Mechanism of RNAi

The mechanism by which RNAi is thought to work is a very complicated one. The process by which RNAi occurs in different organisms varies slightly because of different proteins used in the process of RNAi. What triggers RNAi or how does a particular mRNA doesn't translate its message into specified protein? Yes, such interference from the translation process needs involvement of some triggers that otherwise are not contacted during protein formation. Long double-stranded RNAs (dsRNAs) are the well-established triggers to silence the expression of target genes in a variety of organisms and cell types (e.g., worms, fruit flies, and plants). Upon introduction, the long dsRNAs enter a cellular pathway that is commonly referred to as the RNA interference (RNAi) pathway. This process proceeds through various sequences of steps [Figure 2]: [7]

  1. First in the initiation step, the dsRNAs, introduced by viral infection or after its chemical synthesis, get processed into 20-25 nucleotide RNAs, called small interfering RNAs (siRNAs), by an RNase III-like enzyme called dicer.
  2. Then, the siRNAs assemble into endoribonuclease-containing complexes known as RNA-induced silencing complexes (RISCs).
  3. While getting in the process of assembly with RISCs, siRNAs undergo unwinding with the help of helicase enzymes. This activates the complex leaving only the antisense strand associated with the RISC. Other strand of the duplex called sense or passenger strand gets degraded by the enzymes in the cytoplasm. The strand selection depends on the relative thermodynamic stabilities of the two duplex ends, and it is least stable at the 5¢ end of the duplex that is recognized and asymmetrically unwound by the Piwi-Argonaute-Zwille (PAZ) domain of argonaute 2, a multifunctional protein within the RISC.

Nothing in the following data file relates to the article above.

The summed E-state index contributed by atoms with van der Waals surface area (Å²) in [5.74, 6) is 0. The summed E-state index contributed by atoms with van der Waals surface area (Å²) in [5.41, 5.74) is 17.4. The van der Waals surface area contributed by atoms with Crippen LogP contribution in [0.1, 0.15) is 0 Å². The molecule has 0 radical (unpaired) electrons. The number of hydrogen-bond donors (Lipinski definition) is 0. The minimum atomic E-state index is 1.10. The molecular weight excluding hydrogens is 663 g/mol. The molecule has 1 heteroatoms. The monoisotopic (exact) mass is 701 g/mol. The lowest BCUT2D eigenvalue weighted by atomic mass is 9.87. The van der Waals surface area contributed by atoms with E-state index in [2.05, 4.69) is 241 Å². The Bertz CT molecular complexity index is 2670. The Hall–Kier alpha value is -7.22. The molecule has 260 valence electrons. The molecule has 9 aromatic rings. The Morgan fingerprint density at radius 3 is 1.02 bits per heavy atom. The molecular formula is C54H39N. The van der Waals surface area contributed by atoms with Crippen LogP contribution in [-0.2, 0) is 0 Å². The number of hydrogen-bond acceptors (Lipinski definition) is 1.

4. The activated RISC guides the siRNA toward its complementary mRNA.
  5. After binding of siRNA with complementary sequence-specific mRNA, Argonaute enzymes associated with the RISC complex cleave the target mRNA nearly from the middle of the region bound by the siRNA strand.
  6. This cleaved mRNA is recognized by the enzymes which destroy the cognate RNA. Hence it blocks the expression of a protein particular to the degraded mRNA.
  7. The activated RISC complex can propagate to destroy additional mRNA targets, which further amplifies siRNA-induced gene silencing. This carrying capability ensures a therapeutic effect for 3-7 days in rapidly dividing cells, and for several weeks in nondividing cells. Finally, siRNAs are diluted below a certain therapeutic threshold or degraded within the cell, and so repeated administration is necessary to achieve a persistent effect.
Why siRNA therapeutics